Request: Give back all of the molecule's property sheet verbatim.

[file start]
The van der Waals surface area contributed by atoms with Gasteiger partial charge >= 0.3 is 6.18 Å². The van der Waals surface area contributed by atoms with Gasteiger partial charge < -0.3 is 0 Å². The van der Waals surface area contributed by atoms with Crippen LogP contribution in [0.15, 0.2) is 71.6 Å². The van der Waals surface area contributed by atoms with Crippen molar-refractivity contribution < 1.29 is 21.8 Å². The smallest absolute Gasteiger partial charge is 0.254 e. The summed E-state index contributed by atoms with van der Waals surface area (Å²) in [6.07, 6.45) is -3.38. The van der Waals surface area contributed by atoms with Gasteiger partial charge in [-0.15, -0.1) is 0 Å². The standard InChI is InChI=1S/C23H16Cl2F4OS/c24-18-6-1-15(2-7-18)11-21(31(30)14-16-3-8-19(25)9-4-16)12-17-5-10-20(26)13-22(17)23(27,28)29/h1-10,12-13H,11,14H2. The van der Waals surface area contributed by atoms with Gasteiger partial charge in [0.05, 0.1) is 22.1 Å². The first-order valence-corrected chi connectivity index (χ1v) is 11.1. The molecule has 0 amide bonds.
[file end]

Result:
The van der Waals surface area contributed by atoms with Gasteiger partial charge >= 0.3 is 6.18 Å². The van der Waals surface area contributed by atoms with Gasteiger partial charge < -0.3 is 0 Å². The van der Waals surface area contributed by atoms with Crippen LogP contribution in [0.15, 0.2) is 71.6 Å². The van der Waals surface area contributed by atoms with Crippen molar-refractivity contribution < 1.29 is 21.8 Å². The smallest absolute Gasteiger partial charge is 0.254 e. The summed E-state index contributed by atoms with van der Waals surface area (Å²) in [6.07, 6.45) is -3.38. The van der Waals surface area contributed by atoms with Gasteiger partial charge in [-0.15, -0.1) is 0 Å². The standard InChI is InChI=1S/C23H16Cl2F4OS/c24-18-6-1-15(2-7-18)11-21(31(30)14-16-3-8-19(25)9-4-16)12-17-5-10-20(26)13-22(17)23(27,28)29/h1-10,12-13H,11,14H2. The van der Waals surface area contributed by atoms with Gasteiger partial charge in [0.05, 0.1) is 22.1 Å². The first-order valence-corrected chi connectivity index (χ1v) is 11.1. The molecule has 0 amide bonds.